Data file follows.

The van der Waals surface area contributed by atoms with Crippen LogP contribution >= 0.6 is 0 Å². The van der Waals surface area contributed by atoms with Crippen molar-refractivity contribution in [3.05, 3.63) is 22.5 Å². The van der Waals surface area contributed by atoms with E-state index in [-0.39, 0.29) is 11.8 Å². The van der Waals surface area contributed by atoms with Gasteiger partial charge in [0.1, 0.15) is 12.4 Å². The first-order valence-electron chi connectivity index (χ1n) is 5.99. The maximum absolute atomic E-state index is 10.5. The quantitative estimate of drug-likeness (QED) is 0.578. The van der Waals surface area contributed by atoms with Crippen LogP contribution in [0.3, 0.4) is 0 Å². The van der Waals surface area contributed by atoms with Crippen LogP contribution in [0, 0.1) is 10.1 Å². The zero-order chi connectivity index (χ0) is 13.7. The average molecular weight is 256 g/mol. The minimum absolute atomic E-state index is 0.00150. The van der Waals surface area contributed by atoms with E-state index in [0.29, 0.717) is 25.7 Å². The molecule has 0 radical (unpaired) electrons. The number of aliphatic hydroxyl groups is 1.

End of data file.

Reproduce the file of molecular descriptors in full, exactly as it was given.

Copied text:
The van der Waals surface area contributed by atoms with Crippen LogP contribution >= 0.6 is 0 Å². The van der Waals surface area contributed by atoms with Crippen molar-refractivity contribution in [3.05, 3.63) is 22.5 Å². The van der Waals surface area contributed by atoms with E-state index in [-0.39, 0.29) is 11.8 Å². The van der Waals surface area contributed by atoms with Gasteiger partial charge in [0.1, 0.15) is 12.4 Å². The first-order valence-electron chi connectivity index (χ1n) is 5.99. The maximum absolute atomic E-state index is 10.5. The quantitative estimate of drug-likeness (QED) is 0.578. The van der Waals surface area contributed by atoms with Crippen LogP contribution in [0.3, 0.4) is 0 Å². The van der Waals surface area contributed by atoms with Crippen LogP contribution in [0, 0.1) is 10.1 Å². The zero-order chi connectivity index (χ0) is 13.7. The average molecular weight is 256 g/mol. The minimum absolute atomic E-state index is 0.00150. The van der Waals surface area contributed by atoms with E-state index in [0.29, 0.717) is 25.7 Å². The molecule has 0 radical (unpaired) electrons. The number of aliphatic hydroxyl groups is 1.